From the opening tracking shot The Place Beyond The Pines announces the grandeur it is striving for. And while it may never quite reach the epic heights that its complex story attempts to achieve, it is still an impressive, emotional drama dealing with themes of nature versus nurture, as well as the virtues of honour and integrity. There’s a lot going on here; split into three distinct movements, each broadening the scope of what comes before. There are telegraphed moments that undermine the power of the piece, but in their own way are essential to the development of the story. At the core of the film is the impressive cast – Gosling doing his brooding thing as he does too well, Ben Mendelsohn giving another edgy performance and the two young actors from the final act Dane DeHaan and Emory Cohen, who are magnificent. Director Cianfance has followed his heartbreakingly real Blue Valentine with another thoughtful piece of work. It will be interesting to see what he delivers with his next film Metalhead, featuring the band Jucifer.
Bratty American teen Daisy is sent to the picturesque English countryside by her father to stay with her cousins. Those cousins are abnormally vivacious, at least to Daisy, who prefers to not accompany them fishing or swimming. They’re also smart and self-sufficient, left alone in the country mansion by their absent mother. Soon, Daisy is drawn into their tech-free existence and warms to them all, particularly older cousin Eddie, and the two become romantically involved. All this is cast aside in an instant when London is attacked with a nuclear device. If I were a teenage boy today, this would probably be my favourite film. Based on the book by Meg Rosoff, it’s a film for young people, but it seems to have been made/written for a 1980s teen/young adult set, not the attention deficit members of its current demographic (even though that characterisation may come from the films that are made for them). Smartly filmed and well-acted (especially from the always impressive Ronan), How I Live Now is not without its flaws but is simply affecting. It made me feel teenage again, with all that associated angst-ridden romantic heartbreak that I loved so much. Stupid kid.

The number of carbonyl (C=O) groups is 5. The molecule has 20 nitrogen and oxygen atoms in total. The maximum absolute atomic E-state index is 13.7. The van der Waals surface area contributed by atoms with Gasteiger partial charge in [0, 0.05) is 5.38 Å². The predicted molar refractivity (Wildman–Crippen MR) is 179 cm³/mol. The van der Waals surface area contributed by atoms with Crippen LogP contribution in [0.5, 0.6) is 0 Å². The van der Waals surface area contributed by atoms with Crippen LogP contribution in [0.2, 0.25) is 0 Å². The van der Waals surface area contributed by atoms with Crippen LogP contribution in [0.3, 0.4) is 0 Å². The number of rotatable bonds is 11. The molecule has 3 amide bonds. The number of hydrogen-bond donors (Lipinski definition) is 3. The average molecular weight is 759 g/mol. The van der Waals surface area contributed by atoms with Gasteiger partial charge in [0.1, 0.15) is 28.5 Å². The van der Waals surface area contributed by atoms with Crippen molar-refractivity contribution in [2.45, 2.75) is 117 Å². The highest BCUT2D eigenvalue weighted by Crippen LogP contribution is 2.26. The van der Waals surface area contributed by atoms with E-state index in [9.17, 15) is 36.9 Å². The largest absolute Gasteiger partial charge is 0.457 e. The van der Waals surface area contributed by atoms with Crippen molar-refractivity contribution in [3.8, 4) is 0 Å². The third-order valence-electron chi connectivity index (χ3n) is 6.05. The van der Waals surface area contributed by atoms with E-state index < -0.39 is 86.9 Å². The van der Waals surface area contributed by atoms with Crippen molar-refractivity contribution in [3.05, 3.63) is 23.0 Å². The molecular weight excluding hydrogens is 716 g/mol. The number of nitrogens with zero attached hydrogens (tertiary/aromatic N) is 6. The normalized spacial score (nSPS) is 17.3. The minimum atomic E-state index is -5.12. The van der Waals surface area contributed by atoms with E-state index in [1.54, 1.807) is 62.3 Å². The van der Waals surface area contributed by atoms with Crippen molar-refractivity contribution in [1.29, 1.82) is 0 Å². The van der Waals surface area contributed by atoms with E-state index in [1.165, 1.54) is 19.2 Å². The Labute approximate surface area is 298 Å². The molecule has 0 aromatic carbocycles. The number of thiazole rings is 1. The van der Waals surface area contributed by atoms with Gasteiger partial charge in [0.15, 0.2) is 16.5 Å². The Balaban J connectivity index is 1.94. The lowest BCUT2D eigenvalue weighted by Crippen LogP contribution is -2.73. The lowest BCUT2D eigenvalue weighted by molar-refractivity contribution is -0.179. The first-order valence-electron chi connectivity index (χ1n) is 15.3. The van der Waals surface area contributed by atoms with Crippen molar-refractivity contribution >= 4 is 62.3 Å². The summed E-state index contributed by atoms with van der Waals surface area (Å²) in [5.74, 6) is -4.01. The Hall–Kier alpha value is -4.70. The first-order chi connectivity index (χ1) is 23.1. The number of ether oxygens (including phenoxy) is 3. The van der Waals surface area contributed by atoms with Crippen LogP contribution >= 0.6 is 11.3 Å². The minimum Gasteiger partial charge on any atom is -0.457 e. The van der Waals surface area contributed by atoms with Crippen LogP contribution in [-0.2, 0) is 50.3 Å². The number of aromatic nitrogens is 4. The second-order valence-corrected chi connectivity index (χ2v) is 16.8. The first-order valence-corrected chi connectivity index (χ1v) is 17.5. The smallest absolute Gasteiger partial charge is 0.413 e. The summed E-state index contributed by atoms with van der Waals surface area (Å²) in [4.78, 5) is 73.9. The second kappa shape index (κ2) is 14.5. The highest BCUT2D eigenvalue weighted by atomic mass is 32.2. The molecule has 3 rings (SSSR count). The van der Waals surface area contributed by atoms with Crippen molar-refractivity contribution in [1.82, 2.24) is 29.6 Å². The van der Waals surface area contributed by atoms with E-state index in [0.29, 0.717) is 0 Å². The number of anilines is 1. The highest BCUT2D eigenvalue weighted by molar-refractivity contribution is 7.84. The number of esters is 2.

Aside from being Sandra Bullock drifting helplessly in space, my greatest fear is being lost at sea. It’s not just the frightening power of the ocean, but the unknown beneath. It’s a two-pronged attack on your nerves when you’re lost at sea (I imagine). Either the ocean or the living, swimming things will kill you. Gives me the shivers. So it was with white knuckles that I managed to sit through All Is Lost. Anchored (so to speak) by a true Hollywood icon Robert Redford, a man who is all gravitas, and his ability to hold an audience’s attention has never been more clearly demonstrated. The smallest things here provide a sense of panic, and of wonder and victory; from stepping onto a listing boat to retrieve some necessary items, to successfully learning how to use a sextant. A great film, held together by a talented director and a formidable personality.
Devastating documentary about killer whales held in captivity by SeaWorld. Through interviews with former employees and raw footage, Blackfish sheds light on the abhorrent treatment of these animals, and at the same time reveals their magnificent beauty. From the initial capture of the whales, to their (yes) imprisonment in woefully small tanks, the film tells the story of one Orca in particular named Tilikum (the eponymous “Blackfish”), and his years of abuse not only by SeaWorld’s procedures but also by other whales. This is an emotional watch for any animal lover, and a must-see for anyone who has enjoyed SeaWorld’s ‘spectacular’ Orca shows in the past. I guarantee you’ll never return.
With much talk recently of Oscar snubs, Fruitvale Station probably tops the list as the most under-appreciated film of the year, despite winning numerous awards. Based on the true incident of a young American African who was killed by a police officer in California, Fruitvale Station is a meditation on the last day of this man’s life. Very well acted by its cast especially Jordan in the lead role, best known from HBO’s The Wire and 2012’s Chronicle. Organically directed by Coogler, the film manages to elicit a sense of dread that is in conflict with the gentle nature of its characters, thus creating an unsettling and tragic experience.